This story is available exclusively to Business Insider subscribers.
Become an Insider and start reading now.
- Attorneys in bankruptcy, data privacy, and healthcare are among those in highest demand, especially with the sea changes caused by the novel coronavirus pandemic.
- Five lawyers and two recruiters shed light on the nine practice areas they think will boom over the next few years, and the essential skills to develop to best position yourself in the industry.
- “The legal industry has adapted to COVID and its restrictions, and many are actually having a strong economic year despite all of the disruptions,” said legal recruiter, Larry Watanabe.
- Visit Business Insider’s homepage for more stories.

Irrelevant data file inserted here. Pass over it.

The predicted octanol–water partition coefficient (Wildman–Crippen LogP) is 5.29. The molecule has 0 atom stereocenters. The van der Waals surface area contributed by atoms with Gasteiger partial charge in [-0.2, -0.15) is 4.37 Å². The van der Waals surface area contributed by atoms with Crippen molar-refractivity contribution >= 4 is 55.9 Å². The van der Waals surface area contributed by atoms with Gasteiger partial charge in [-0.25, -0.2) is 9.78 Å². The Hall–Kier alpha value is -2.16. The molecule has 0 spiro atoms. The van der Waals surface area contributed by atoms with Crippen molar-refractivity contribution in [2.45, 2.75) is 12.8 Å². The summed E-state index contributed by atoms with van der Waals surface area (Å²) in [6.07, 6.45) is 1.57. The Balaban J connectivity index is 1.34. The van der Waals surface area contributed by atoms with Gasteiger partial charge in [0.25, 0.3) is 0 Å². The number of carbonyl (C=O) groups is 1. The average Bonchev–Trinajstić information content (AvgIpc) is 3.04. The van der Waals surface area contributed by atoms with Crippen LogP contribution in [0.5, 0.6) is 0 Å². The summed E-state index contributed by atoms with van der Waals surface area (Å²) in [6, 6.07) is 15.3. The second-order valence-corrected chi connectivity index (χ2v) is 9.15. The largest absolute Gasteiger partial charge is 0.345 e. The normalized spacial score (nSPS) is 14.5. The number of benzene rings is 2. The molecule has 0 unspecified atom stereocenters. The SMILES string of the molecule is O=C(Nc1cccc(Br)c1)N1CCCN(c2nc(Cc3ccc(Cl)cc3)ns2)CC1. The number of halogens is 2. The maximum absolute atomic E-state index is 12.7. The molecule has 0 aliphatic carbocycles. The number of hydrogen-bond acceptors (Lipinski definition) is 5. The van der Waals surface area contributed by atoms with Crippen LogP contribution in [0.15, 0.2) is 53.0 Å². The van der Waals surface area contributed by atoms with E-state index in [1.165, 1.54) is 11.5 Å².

Amid the upheaval wrought by the coronavirus pandemic, navigating the rocky job market can be tough.
The legal industry certainly wasn’t immune to the disruption: Many law school graduates were, and still are, stuck in a state of limbo, while top law firms pulled the trigger on pay cuts, layoffs, and furloughs, as previously reported in Business Insider.
But there are signs of optimism for current and aspiring lawyers. The Bureau of Labor Statistics reported in July that the legal industry added 1,900 jobs since the past month, continuing an upward trend that may be indicative of the industry’s growth and recovery.
“The legal industry has adapted to COVID and its restrictions, and many are actually having a strong economic year despite all of the disruptions,” said Larry Watanabe, founder of recruiting company, Watanabe Schwartz.
Business Insider spoke with five lawyers across various practice areas and two prominent recruiters on the types of law they think are smart to specialize in now, and what skills they see as crucial going in.